Startup founders work all the time; it’s the nature of the beast. That also means that people who work for startups – writers like me, designers, marketers – inevitably end up working all the time too. Creating something from nothing means thousands of hours slaving away but I’m hear to tell you something really important:
It’s time to take a break.
If you feel your heart racing at even the idea of stepping away from the computer (I JUST HAVE ONE MORE PAGE OF CODE TO WRITE AND THE HOMEPAGE DESIGN ISN’T FINISHED AND WHO WILL SEND ALL OF THE TWEETS?!?), I need you to take a deep breath.
In. Out. I’ll walk you through this.
In all seriousness, taking a break is exactly what you need if you feel like you’re not getting anywhere these days. This is something I learned the hard way this week (again, because let’s be real: I have to re-learn this lesson on the regular) when I just couldn’t get myself to produce anything that anyone in their right mind would want to read.
I slammed dishes around the kitchen, whined to my boyfriend, and pouted a lot, none of which seemed to do any good. It wasn’t until last night when I took a walk and then spent a good couple of hours cooking a red pasta sauce from scratch that I was finally able to write again.
But don’t trust me. Science says so too.
Creativity expert David Burkus talks about the need for breaks in a recent column in the Harvard Business Review. He points out that our best “eureka!” moments happen when we’re not focusing on the problem at hand, a period he (and scientists) refer to as the “incubation” period.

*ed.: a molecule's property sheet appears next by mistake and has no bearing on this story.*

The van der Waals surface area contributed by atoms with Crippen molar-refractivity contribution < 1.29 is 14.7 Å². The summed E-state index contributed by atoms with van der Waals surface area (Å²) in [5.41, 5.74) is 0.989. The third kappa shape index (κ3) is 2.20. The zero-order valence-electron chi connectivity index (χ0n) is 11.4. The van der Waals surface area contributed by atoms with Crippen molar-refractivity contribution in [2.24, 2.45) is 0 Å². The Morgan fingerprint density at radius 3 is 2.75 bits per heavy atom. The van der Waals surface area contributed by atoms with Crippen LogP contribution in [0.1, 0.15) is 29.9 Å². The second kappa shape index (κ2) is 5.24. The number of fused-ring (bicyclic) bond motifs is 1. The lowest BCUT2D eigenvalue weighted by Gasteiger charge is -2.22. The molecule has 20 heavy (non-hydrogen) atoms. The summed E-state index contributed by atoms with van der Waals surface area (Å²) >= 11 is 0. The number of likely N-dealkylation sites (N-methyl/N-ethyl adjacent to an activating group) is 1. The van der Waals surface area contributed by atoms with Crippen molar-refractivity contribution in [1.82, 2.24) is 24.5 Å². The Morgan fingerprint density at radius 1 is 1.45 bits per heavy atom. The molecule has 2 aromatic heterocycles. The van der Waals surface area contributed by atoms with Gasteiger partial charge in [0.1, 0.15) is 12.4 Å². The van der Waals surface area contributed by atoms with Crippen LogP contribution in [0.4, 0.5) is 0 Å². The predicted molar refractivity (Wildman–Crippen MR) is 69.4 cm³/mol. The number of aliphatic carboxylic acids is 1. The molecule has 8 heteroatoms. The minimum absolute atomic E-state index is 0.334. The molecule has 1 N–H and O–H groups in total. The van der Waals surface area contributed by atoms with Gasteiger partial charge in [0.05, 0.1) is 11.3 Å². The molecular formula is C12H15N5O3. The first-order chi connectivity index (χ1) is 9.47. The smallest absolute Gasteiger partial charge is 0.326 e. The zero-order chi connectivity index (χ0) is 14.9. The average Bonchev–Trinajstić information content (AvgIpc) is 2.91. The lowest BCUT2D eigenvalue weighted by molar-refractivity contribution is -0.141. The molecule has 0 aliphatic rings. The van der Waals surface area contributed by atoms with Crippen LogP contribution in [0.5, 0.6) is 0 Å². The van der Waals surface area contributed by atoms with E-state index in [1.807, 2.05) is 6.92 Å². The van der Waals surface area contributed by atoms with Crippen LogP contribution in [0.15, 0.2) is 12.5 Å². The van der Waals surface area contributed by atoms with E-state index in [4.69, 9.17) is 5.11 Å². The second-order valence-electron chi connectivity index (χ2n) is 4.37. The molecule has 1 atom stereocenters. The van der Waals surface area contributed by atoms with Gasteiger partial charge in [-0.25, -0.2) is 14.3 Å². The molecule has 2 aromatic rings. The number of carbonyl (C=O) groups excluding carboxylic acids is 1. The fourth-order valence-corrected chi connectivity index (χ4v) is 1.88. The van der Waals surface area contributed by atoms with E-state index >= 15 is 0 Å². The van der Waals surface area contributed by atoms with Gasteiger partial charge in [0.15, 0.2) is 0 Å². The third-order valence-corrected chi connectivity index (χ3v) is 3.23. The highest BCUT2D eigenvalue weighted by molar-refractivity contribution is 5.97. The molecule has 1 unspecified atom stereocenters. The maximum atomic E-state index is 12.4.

It’s basically exactly what it sounds like: your subconscious works out the things that your conscious mind couldn’t get a grasp on. Your brain is incubating your ideas, allowing them to come out fully formed when you consciously come back to them. Incubating also gives your brain time to get out of whatever groove you’ve worked yourself into as you try to work out the same problem over and over again.
But if you’re still not buying it, Burkus also points to a recent study that compared listing as many uses for an object as possible either in four straight minutes or for two minutes followed by another (either related or unrelated) task and then two more minutes of brainstorming. The group that generated the most ideas? You got it: the one with the unrelated task break.
The lesson here?
Here in startup land, we tend to fetishize working too much. Stealing a nap under your desk (if you even have one) or just not sleeping at all are considered badges of honor as you work your hardest to get your company from idea to website to profit and I’m not saying that’s all bad. I’m just saying, you know, you should really take a little break.
John Lambert Pearson | Emma McGowan | Benjamin Evans